Unmasking the Recalcitrance of Hardwoods and Methods for Improving AFEXTM Pretreatment Effectiveness
Monday, April 28, 2014
Exhibit/Poster Hall, lower level (Hilton Clearwater Beach)
Rebecca Garlock Ong, Chemical Engineering and Materials Science, Michigan State University, Lansing, MI, Leonardo da Costa Sousa, Department of Chemical Engineering and Materials Science,, Michigan State University and University of Pune, Lansing, MI and Bruce Dale, Department of Chemical Engineering and Materials Science, Michigan State University, DOE Great Lakes Bioenergy Research Center, Lansing, MI
The thickness of the wood cell wall makes it highly resistant to enzyme penetration and requires a pretreatment that significantly increases the porosity and enzyme access to carbohydrates. Ammonia pretreatments are rather ineffective at increasing the digestibility of hardwoods in part due to an inability to break linkages and remobilize components within the plant cell wall. One possibility is that the lignin is too highly cross-linked and is not sufficiently disrupted by AFEXTM* (ammonia fiber expansion) pretreatment. In order to investigate whether altering the lignin structure and reducing cross-linking is sufficient to significantly increase yields, we pretreated transgenic poplar that had been F5H-upregulated and contained highly linear lignin with >95% syringyl subunits and evaluated whether lignin extraction is feasible or can improve yields from these materials. In a further attempt to increase yields from hardwoods, we also investigated the possibility of replacing ammonia with volatile amines during the AFEXTM process as well as the feasibility for lignin extraction and cellulose III activation.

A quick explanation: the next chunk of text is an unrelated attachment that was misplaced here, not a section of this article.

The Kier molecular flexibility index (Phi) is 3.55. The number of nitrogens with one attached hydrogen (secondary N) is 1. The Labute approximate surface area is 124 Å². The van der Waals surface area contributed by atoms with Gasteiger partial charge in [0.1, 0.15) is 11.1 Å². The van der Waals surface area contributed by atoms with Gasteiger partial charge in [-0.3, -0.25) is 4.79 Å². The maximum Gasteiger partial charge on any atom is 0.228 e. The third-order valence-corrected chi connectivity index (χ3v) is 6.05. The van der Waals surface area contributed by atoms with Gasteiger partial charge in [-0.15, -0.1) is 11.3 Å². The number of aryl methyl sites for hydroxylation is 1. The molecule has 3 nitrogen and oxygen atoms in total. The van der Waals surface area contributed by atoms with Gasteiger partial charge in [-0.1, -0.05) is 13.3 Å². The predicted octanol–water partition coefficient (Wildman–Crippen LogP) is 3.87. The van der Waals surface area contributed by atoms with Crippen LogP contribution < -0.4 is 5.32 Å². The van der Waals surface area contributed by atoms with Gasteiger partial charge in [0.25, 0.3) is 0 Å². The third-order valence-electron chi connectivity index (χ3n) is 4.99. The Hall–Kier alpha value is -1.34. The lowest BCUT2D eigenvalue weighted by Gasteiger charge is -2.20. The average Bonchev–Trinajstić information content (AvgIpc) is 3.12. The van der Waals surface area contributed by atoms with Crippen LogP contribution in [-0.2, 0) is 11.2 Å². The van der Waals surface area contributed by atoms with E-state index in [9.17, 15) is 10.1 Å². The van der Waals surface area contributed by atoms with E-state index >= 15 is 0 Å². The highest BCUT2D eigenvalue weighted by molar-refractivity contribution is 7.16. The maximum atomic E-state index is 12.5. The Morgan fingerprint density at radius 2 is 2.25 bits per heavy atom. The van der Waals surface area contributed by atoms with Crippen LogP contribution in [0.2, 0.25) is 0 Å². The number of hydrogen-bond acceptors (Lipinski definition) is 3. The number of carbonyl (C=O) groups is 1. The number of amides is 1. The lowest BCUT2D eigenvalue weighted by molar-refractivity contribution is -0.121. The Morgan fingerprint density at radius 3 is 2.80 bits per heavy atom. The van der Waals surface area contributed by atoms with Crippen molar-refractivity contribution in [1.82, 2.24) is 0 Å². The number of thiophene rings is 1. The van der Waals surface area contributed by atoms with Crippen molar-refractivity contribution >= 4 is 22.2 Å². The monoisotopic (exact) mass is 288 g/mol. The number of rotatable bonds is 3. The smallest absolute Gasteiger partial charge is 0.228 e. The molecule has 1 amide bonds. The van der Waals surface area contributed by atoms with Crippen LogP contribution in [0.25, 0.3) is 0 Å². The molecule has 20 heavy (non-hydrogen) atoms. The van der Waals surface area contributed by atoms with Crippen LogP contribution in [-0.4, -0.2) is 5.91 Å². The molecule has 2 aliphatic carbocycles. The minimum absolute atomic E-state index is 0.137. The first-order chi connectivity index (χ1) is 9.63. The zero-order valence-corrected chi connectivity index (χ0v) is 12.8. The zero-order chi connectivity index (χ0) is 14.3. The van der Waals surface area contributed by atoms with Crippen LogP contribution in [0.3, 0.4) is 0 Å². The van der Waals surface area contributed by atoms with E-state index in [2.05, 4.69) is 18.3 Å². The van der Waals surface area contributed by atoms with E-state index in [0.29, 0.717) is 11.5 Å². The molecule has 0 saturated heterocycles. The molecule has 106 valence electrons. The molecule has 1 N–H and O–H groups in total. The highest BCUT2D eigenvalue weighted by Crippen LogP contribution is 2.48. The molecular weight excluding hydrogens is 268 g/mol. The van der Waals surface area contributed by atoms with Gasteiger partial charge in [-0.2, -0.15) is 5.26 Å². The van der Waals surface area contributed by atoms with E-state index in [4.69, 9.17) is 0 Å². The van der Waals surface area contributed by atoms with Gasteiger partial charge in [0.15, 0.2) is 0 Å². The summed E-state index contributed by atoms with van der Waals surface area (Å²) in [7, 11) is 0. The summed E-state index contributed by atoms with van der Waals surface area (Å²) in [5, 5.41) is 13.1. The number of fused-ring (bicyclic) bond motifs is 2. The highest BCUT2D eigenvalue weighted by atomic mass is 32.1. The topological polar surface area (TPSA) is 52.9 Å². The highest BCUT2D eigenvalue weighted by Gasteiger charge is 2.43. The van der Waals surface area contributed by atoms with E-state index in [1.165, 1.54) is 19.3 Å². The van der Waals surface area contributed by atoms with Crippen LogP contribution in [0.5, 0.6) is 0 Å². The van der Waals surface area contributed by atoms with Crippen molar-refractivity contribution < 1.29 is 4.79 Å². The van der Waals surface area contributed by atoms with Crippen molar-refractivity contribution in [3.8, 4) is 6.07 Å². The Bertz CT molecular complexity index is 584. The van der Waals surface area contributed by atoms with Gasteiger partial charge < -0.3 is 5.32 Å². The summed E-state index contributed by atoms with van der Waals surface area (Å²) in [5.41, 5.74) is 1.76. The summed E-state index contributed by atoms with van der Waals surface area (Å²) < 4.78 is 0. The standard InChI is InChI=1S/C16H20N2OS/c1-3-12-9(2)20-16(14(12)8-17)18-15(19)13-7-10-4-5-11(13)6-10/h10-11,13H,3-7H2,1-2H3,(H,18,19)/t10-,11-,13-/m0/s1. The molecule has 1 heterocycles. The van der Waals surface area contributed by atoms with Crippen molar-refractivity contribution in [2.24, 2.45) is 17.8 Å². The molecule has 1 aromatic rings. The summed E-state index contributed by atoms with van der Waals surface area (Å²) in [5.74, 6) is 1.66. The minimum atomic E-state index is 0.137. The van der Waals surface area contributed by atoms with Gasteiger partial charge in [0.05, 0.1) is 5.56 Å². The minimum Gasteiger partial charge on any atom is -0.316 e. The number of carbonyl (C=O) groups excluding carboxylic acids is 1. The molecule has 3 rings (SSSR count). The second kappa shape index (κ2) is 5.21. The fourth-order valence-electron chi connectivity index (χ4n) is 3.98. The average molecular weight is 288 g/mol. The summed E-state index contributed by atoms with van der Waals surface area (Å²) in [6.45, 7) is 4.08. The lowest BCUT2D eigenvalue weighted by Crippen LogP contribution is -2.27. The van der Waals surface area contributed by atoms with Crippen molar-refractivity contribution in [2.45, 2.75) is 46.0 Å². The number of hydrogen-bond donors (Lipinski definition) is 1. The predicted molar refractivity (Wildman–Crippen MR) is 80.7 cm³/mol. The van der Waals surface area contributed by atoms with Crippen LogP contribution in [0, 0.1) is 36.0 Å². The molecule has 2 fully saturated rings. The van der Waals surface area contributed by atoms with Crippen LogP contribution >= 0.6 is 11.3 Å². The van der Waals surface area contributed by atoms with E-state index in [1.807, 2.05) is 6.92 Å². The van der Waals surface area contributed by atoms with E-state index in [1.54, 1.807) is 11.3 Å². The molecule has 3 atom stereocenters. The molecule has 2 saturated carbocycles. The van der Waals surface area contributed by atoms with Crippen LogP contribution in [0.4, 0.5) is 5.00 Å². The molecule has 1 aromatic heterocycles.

*AFEXTM is a registered trademark of MBI International, Lansing, MI USA.